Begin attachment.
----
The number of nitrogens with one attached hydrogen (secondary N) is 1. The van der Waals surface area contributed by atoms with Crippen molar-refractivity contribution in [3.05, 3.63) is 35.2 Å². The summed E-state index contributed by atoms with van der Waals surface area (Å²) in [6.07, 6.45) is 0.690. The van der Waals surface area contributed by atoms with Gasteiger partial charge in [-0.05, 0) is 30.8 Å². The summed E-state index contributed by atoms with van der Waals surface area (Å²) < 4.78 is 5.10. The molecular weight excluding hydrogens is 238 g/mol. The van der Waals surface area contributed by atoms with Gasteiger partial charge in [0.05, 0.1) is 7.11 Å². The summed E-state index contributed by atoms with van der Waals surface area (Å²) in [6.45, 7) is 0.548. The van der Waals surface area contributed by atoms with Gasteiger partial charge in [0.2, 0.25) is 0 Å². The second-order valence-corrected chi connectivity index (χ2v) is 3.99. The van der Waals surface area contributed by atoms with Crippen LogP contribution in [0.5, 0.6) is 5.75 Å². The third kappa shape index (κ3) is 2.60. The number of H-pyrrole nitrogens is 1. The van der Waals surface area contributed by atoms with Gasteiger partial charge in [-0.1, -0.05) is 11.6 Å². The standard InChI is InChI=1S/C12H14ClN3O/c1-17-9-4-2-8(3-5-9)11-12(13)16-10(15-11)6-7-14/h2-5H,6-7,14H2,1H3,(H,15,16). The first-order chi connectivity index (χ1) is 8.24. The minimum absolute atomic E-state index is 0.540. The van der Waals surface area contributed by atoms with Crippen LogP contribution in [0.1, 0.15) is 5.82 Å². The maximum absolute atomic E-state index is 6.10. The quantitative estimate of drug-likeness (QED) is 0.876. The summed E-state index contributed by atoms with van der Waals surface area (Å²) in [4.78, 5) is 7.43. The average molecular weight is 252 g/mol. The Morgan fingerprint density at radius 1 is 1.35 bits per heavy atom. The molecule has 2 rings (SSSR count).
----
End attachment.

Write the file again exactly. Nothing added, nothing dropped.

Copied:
The number of nitrogens with one attached hydrogen (secondary N) is 1. The van der Waals surface area contributed by atoms with Crippen molar-refractivity contribution in [3.05, 3.63) is 35.2 Å². The summed E-state index contributed by atoms with van der Waals surface area (Å²) in [6.07, 6.45) is 0.690. The van der Waals surface area contributed by atoms with Gasteiger partial charge in [-0.05, 0) is 30.8 Å². The summed E-state index contributed by atoms with van der Waals surface area (Å²) < 4.78 is 5.10. The molecular weight excluding hydrogens is 238 g/mol. The van der Waals surface area contributed by atoms with Gasteiger partial charge in [0.05, 0.1) is 7.11 Å². The summed E-state index contributed by atoms with van der Waals surface area (Å²) in [6.45, 7) is 0.548. The van der Waals surface area contributed by atoms with Gasteiger partial charge in [0.2, 0.25) is 0 Å². The second-order valence-corrected chi connectivity index (χ2v) is 3.99. The van der Waals surface area contributed by atoms with Crippen LogP contribution in [0.5, 0.6) is 5.75 Å². The third kappa shape index (κ3) is 2.60. The number of H-pyrrole nitrogens is 1. The van der Waals surface area contributed by atoms with Gasteiger partial charge in [-0.1, -0.05) is 11.6 Å². The standard InChI is InChI=1S/C12H14ClN3O/c1-17-9-4-2-8(3-5-9)11-12(13)16-10(15-11)6-7-14/h2-5H,6-7,14H2,1H3,(H,15,16). The first-order chi connectivity index (χ1) is 8.24. The minimum absolute atomic E-state index is 0.540. The van der Waals surface area contributed by atoms with Crippen LogP contribution in [0.1, 0.15) is 5.82 Å². The maximum absolute atomic E-state index is 6.10. The quantitative estimate of drug-likeness (QED) is 0.876. The summed E-state index contributed by atoms with van der Waals surface area (Å²) in [4.78, 5) is 7.43. The average molecular weight is 252 g/mol. The Morgan fingerprint density at radius 1 is 1.35 bits per heavy atom. The molecule has 2 rings (SSSR count).